Presidential crisis: Go on offensive to regain respect, Clinton is urged

What Now for the White House?
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The Independent Online
PRESIDENT Bill Clinton isunder strong pressure to make some dramatic move to regain the political initiative - such as an appearance in Congress - something that would clear the air and reduce the tension surrounding his position. His Administration appears becalmed and gravely weakened, and, after yesterday's video appearance, a subject of ridicule.

But the continuing caution from the White House shows that the next step may be the most difficult. If he is to have any chance of beating the charges against him, restoring public respect and regaining any control over the political process, he must take the offensive, some allies say. Others caution that he could just make things worse.

He has an advantage. The report of independent counsel Kenneth Starr is out, and so is much of the supporting detail. There is unlikely to be anything new that comes to light about his affair with Monica Lewinsky, even though documentation will continue to trickle out from Congress for weeks.

Though the release of the videotape of his grand jury testimony and documents supporting the Starr report will undoubtedly have been painful, they make little difference to the case as a whole, and the charges remain the same. The ball is in his court.

But the problem for the President is that he must, somehow, break out of the pattern that has been created by his accusers. He has so far not found a successful way to regain the initiative: he is largely at the mercy of events outside his control.

The procedure that will lead to impeachment is under the control of the House of Representatives, and in particular of its Judiciary Committee. They will make the big decisions.

"It's an oddly powerless time," a senior Clinton aide told The New York Times yesterday. "We're passengers on the bus, and someone else is driving the bus."

Another added, gloomily: "I would think there's going to be a really smart move or a really dumb move by either side that's going to more or less define things." And, "I just hope it won't be a dumb move by us."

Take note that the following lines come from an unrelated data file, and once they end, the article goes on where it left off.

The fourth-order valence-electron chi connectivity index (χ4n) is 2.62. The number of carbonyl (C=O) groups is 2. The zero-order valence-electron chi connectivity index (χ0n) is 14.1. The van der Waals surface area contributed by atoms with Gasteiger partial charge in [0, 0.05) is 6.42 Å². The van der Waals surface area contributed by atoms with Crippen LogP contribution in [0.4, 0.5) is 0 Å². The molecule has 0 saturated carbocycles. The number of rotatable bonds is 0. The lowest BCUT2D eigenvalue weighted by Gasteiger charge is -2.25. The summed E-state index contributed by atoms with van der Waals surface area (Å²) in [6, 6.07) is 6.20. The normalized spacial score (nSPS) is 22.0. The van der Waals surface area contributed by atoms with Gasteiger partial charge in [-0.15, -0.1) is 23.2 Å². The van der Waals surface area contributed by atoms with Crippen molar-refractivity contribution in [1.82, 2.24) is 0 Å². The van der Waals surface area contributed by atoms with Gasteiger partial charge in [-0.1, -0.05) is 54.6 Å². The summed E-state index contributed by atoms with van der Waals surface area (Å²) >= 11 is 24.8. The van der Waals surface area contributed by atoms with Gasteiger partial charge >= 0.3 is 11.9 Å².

The White House has so far adopted a muddled, two-prong strategy, with the President apologising for his sins while denying any crimes. The "contrition offensive" has probably passed its sell-by date: there is only so long that the President can stand, moist-eyed, in regret. But there is little else that he can safely do.

One suggestion is that he come clean: go before the Judiciary Committee, explain himself at length and end the protracted revelation of facts.

"This nation is being ill-served by this political water torture that is taking place in a highly calculated, highly partisan way," said Senator John Kerry, a Massachusetts Democrat who is an ally of the President. "I believe the President would be well-served to explain exactly what he did, to the Judiciary Committee and ... let's move on," he said on television on Sunday.

For some time the President has been encouraged to be more upfront about his sins. Republican Senator Orrin Hatch, as well as some of the President's allies, said that a clean breast could well lay the groundwork for some punishment less than impeachment. It is a well-travelled path in US politics.

There are several problems with this approach. The President's strategy relies on denying all of the charges against him, including perjury. But whatever the legality, it seems perfectly clear to most people that the President lied about having a sexual relationship with Ms Lewinsky.

An appearance in front of Congress would, once again, lead to the same clash between the President's legal and political strategies: he could only deny perjury, again, and seem to be less truthful as a result. Another suggestion is a television appearance that would attempt to regain public confidence. There is still speculation that an appearance by Hillary Rodham Clinton might help, though the President's wife has been reluctant to repeat the work that she did at the beginning of this year, when the affair first became public.

Opinion polls show that support is slipping: nearly half the American people think that he should consider resigning, according to one report. But he seems highly unlikely to go of his own accord. It is not in his nature to concede defeat.

The President's finances also make resignation a highly unattractive scenario. He has spent millions of dollars in his legal defence, and a disgraced President would have little chance of recouping that money.

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